I tried colored pencils instead of the liquid highlighters, and those worked to some extent. But the problem I found with colored pencils was that if they were too sharp, they could actually tear the page. Then, too, they just never seemed to be bright enough to suit me, and they just didn't last long enough.
I discovered a solution several years ago, and have been using it ever since--crayons! Yes, crayons.
There are several advantages to using crayons to highlight your Bible.
First, they don't cost very much. This time of year, with schools starting back up again, you can find them on sale almost anywhere. Open the box, remove the ones you'll use and discard the rest. Or pass them along to someone else who has need of the darker colors.
Second, they don't fade. I have Bibles which I marked years ago, and the highlighting is just as bright today as ever. If I were to leave my Bible in the sun or in a hot car, that might be different. Crayons are made of wax, so the markings could leave a mess if exposed to prolonged periods of heat.
Third, crayons do not bleed through, even on Bible paper.
Fourth, there is the added option of using several different colors, even in the same verse. Think about that: if I highlight a passage of Scripture, then using only one color in effect means that the passage is not highlighted at all. If all the lines look the same, then nothing stands out. For example, I have marked 1 John 3:22, which reads in the NIV, "And receive from him anything we ask, because we obey his commands and do what pleases him."
Most of the verse is in yellow, but I have colored the word "because" in maroon, so that one word stands out from all the rest. So when I read that verse the next time, I may see emphasis on why we "receive from him anything we ask." It is "because" we obey the Lord.
Fifth, you can even set up your own color-coding system, so that Scriptures on spiritual growth could be highlighted with green, promises in yellow, and so forth. I haven't done this, simply because it seems to be a lot of extra work.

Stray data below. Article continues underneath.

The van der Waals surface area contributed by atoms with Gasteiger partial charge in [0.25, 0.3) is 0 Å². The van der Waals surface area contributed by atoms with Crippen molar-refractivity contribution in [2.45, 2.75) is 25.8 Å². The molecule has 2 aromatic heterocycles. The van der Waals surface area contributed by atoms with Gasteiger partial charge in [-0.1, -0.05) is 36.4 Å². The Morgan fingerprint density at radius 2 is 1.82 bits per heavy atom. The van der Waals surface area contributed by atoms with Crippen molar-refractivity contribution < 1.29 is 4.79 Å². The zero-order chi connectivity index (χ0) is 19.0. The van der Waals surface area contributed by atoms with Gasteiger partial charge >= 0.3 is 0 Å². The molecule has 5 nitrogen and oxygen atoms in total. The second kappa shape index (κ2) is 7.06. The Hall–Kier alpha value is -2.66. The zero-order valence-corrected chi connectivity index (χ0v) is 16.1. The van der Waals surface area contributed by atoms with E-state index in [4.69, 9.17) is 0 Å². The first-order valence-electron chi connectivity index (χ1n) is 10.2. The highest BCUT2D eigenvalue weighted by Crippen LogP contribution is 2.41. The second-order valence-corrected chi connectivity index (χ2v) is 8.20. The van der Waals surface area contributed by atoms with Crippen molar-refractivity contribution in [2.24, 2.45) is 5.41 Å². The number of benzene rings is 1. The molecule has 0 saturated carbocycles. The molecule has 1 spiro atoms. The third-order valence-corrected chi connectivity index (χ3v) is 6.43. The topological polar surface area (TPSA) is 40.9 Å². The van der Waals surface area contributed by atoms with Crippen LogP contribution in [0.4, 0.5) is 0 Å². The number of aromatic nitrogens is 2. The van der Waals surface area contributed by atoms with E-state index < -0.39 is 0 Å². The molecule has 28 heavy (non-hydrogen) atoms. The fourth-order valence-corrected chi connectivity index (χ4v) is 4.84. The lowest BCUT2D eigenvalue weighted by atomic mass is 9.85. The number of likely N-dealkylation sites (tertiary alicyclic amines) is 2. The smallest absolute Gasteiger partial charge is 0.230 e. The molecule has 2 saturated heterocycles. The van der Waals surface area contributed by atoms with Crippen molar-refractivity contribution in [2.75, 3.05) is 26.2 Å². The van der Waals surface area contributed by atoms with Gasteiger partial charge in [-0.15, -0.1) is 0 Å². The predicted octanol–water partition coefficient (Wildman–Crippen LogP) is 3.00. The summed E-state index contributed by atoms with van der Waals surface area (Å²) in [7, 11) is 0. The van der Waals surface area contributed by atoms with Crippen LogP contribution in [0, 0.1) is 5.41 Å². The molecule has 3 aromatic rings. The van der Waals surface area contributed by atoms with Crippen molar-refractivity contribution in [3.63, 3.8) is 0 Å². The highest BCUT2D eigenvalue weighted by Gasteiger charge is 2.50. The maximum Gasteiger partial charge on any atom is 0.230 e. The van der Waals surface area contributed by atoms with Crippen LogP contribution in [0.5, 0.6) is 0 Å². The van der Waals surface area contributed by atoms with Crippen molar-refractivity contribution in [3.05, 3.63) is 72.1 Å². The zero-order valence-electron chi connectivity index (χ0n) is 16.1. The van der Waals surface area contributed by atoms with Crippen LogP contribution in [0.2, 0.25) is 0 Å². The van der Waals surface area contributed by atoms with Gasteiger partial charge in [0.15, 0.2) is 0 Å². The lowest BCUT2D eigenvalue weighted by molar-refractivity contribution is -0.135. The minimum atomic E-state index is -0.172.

Sixth, you might use one color in a particular passage to highlight words or themes that recur over and over. For instance, Psalm 119 uses several different words to describe God's Word. So I would go through Psalm 119 and use one color to highlight individual words such as "statutes," "precepts," "laws," and "commands."
Finally, for just a moment or two, you get to be a kid again, coloring happily away as a part of your devotional time or Bible study! If someone walks in on you, they'll see a grown-up coloring in a book, which gives you a chance to explain why you use crayons!
When purchasing your crayons, it might be a good idea to pick up a pencil box to store them in, rather than the original box. I keep mine in a coffee mug, which makes it easier to move around from room to room.
The brighter colors of regular crayons will do just fine, and I have used various brands through the years. The one I like the most, though, are the neon crayons. They may be a little hard to find, but the colors are brighter than any others I've seen and seem to make the words jump off the page.
Hopefully, these marking tips will help you explore the Scriptures more thoroughly, and have fun while doing it!
--Rocky Henriques, www.uticabc.com